You would think that with a difficulty level that puts me on the outs that I wouldnít be a fan, but thatís actually not true. For as exhausting as it is, Edge of Control has a lot of outstanding qualities. The courses are fantastic, despite it being tough to make out the track in some spots. I would actually like to see these courses brought over into other titles. Then there are the options. 2XL really went all out: there is the bajacareer, circuit races, rally racing, hill climbing and open class challenge, along with 4-player split screen and 8-player online multiplayer. The best two, though, involve one that is just flat-out awesome and shows the enthusiasm the developers have for it, and the other is just pure enthusiasm. Regarding the latter, for those of you out there with three copies of the game, three televisions, and three Xbox 360s, there is a panorama mode that displays each of angle of the front of the car Ė left, right, and center Ė with each angle having a dedicated television. The other mode, the one that I played in longer than the rest, is open world: imagine 100 square miles of landscape to drive in, and no constraints. The ability to honk and harass random travelers along a desert rode fulfilled the inner 1970s horror buff in me, while doing donuts off of the side of a cliff and rolling for half a minute to a stop near a long, jumpable bridge satisfied my desire to do anything I want in a game. Free ride is a true sandbox mode, and it is great fun.
If there is one thing that is surprising, outside of the difficulty, itís the graphics. The audio is fine, with the appropriate whining and grinding of engines that accompany a truck redlining it up the side of a hill, but the visuals are something else altogether. Some times looking like a PlayStation 2 games and at other times a budget title, if it wasnít for the sweeping vistas and damageable vehicles, I would be surprised I was playing a 360 game Ė much less one developed so late in the consoleís life. Surprisingly, the PlayStation 3 version actually has performance difficulties on top of the low-end visuals. But they are serviceable, in either case, and the racing tends to be so nerve-racking and intense that they will blur past without much notice. I guess they all canít be DiRT.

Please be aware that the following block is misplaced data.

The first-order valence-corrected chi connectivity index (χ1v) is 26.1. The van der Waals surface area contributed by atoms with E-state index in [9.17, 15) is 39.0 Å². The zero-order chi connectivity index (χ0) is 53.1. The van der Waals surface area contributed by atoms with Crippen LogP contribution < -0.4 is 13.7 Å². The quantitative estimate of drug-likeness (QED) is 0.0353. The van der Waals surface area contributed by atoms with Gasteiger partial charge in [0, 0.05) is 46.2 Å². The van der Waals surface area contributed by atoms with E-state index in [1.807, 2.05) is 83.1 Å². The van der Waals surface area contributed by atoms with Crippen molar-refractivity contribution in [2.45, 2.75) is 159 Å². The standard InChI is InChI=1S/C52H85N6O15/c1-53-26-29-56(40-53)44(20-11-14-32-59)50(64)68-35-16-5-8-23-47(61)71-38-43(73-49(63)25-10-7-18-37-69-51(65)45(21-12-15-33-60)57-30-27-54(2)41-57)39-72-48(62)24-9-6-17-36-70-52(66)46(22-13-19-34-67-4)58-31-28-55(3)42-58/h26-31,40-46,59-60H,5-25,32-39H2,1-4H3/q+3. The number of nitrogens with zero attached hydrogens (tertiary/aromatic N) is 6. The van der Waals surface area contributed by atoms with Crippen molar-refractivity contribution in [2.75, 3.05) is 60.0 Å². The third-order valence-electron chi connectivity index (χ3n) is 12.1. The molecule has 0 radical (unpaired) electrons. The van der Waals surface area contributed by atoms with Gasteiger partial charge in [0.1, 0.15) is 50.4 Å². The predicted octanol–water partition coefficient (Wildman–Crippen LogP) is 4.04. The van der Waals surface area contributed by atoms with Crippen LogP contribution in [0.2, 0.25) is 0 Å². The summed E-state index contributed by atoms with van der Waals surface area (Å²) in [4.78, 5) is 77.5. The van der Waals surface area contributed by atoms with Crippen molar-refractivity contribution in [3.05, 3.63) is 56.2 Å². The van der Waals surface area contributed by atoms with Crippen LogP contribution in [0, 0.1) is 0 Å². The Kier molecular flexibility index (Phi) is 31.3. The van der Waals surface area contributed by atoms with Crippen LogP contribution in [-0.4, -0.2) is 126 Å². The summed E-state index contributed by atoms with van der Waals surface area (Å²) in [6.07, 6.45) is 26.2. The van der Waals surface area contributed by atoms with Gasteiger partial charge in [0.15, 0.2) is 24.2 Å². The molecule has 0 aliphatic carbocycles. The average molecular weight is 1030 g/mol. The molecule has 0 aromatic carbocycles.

Overall: 6.5/10However much I enjoy the modes, features, and courses of Baja: The Edge of Control, I cannot overlook how off-putting the difficulty can be. Serious fans of the sport, or of bare-knuckle racers in general, will get far more out of it than I will, but there isnít enough longevity for me. Bearing in mind that Iím already a fan of racers, on and off asphalt, and still found it too much of a bear. I did get a good bit of enjoyment out of it, but once I hit the wall, I wasn't driven to continue on. Gamers dying for a punishing racer with lots to offer should definitely check The Edge of Control out. Everyone else, youíll just miss out on a lot of frustration.